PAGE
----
I used to tilt forward but got really raw in that area from all the excess pressure. Now my saddle is pretty much dead level and it's comfort - both front AND back.

    I'm just guessing - but maybe you should start slowly moving the tilt the opposite way until you find your 'happy' spot.
  • keef66keef66 Posts: 13,123
    I can confirm that; nose slightly down and you tend to slide forwards and this puts more pressure on the perineum. I have mine dead level or ever so slightly nose up, and sit happily for hours on my comfy parts.

    Wasn't always so; bike came with an Aliante which was just the wrong shape for my @rse. Switched to a Charge Spoon for less than £20 following many favourable reports in this forum, and now I'm in saddle heaven.
  • InfamousInfamous Posts: 1,130
    Stumpy Ade wrote:
    I would give my right arm to be 12st 10, on thinking about it I still wouldn't be close :D
    Your username would be even more appropriate if you did.
  • SpinningJennySpinningJenny Posts: 889
    Stumpy Ade wrote:

    Anyway although I haven't had the same ars* ache problem I do suffer from numbness in the area between my ars* and tackle ( the medical profession must rue the day they let me slip through the net :) ) . I have my saddle tilted slightly forward.

    It's called the perineum, I think. But I reckon more people will know what area you're talking about from your description, rather than the medical term! :D
    Ned Flanders: “You were bicycling two abreast?”
    Homer Simpson: “I wish. We were bicycling to a lake.”

    Specialized Rockhopper Pro Disc 08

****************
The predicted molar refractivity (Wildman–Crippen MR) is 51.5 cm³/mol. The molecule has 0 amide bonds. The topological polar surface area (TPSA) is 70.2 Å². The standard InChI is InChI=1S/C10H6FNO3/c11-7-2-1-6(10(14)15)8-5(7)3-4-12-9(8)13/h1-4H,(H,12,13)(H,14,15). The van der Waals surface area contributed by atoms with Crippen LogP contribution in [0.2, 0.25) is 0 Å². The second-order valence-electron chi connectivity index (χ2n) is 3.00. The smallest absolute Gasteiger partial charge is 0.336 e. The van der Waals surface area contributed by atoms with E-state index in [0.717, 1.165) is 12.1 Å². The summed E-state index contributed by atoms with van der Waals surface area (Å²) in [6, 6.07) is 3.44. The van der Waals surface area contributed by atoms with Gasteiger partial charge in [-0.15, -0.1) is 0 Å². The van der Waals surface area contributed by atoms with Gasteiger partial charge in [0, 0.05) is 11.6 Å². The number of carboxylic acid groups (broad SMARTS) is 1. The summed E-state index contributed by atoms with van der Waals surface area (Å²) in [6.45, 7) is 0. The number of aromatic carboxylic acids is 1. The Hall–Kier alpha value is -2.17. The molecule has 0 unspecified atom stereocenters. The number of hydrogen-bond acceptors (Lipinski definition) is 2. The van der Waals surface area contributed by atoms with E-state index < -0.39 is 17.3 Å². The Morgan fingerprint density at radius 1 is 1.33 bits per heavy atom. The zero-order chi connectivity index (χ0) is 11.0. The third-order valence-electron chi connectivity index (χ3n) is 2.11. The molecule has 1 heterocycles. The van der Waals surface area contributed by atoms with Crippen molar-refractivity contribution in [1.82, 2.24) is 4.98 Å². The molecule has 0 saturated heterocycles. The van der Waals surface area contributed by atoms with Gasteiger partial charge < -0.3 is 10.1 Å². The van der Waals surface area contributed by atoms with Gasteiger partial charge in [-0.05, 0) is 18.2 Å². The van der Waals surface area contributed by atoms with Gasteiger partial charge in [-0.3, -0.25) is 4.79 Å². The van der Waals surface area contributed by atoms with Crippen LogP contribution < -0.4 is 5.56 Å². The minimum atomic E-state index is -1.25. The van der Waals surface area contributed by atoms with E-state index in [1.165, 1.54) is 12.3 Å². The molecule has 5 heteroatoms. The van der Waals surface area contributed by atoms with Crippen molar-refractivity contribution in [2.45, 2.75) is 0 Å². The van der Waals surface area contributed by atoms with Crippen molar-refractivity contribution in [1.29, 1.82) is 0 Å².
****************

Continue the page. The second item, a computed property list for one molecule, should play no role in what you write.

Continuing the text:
• MettanMettan Posts: 2,103
    flyer wrote:
    I sold my Toupe gel and bought Selle Italia SLR Gel Flow Saddle , both around the same price. The Selle is slightly better but I still get "uncomfortable" after about 1 hour in the saddle.

    I use high quality Gore and Assos shorts and I have had the saddle position checked and its the correct width.

    Has anyone and tips, I am a bit heavy at 12st 10Ib, that could be a problem.

    Or is it just a case of all saddles will be uncomfortable?

    Problem is you can't just try saddles and take them back

    Please let me know if you have had similar problems and what you would recommend

    Thanks

    Flyer

    Have you tried a slightly wider saddle? - Bioflex Sprint or Bioflex Tempo.

    http://cgi.ebay.co.uk/Bioflex-Sprint-Me ... 1|294%3A50

    http://cgi.ebay.co.uk/gents-bioflex-spr ... 1|294%3A50

    http://cgi.ebay.co.uk/Bioflex-Tempo-Men ... 1|294%3A50

    Cheap enough for a quick try - resell if its no good.
  • flyerflyer Posts: 608
    Hey guys thanks for all the advise.

    I went into a "Trek" dealer today who measure my ar*** and he also asked me to take the bike in. It was a 20 mile trip but it was worth it, he said the saddle was too far back and moved it fwd by 10-15mm.

    Guess what, I went for a 25 mile ride and its much better, if soemone had told me moving it by a few mm would have made such a difference I wouldn't have believed them!!!

    So far so good but its much better, the shop said the bones were not sat in the ultimate position on the saddle.

    Thanks Again

    Flyer
  • Stumpy AdeStumpy Ade Posts: 81
    flyer wrote:
    Hey guys thanks for all the advise.

    I went into a "Trek" dealer today who measured my ar***
    Flyer

    :shock: :D

    Spinning Jenny, perineum I'm going to try and work that into a conversation over the weekend. See if I can impress my cycling buddies ( not very likley ).

    Will try tilting saddle back a little to see if that eases the problem with my perineum. :wink:
Sign In or Register to comment.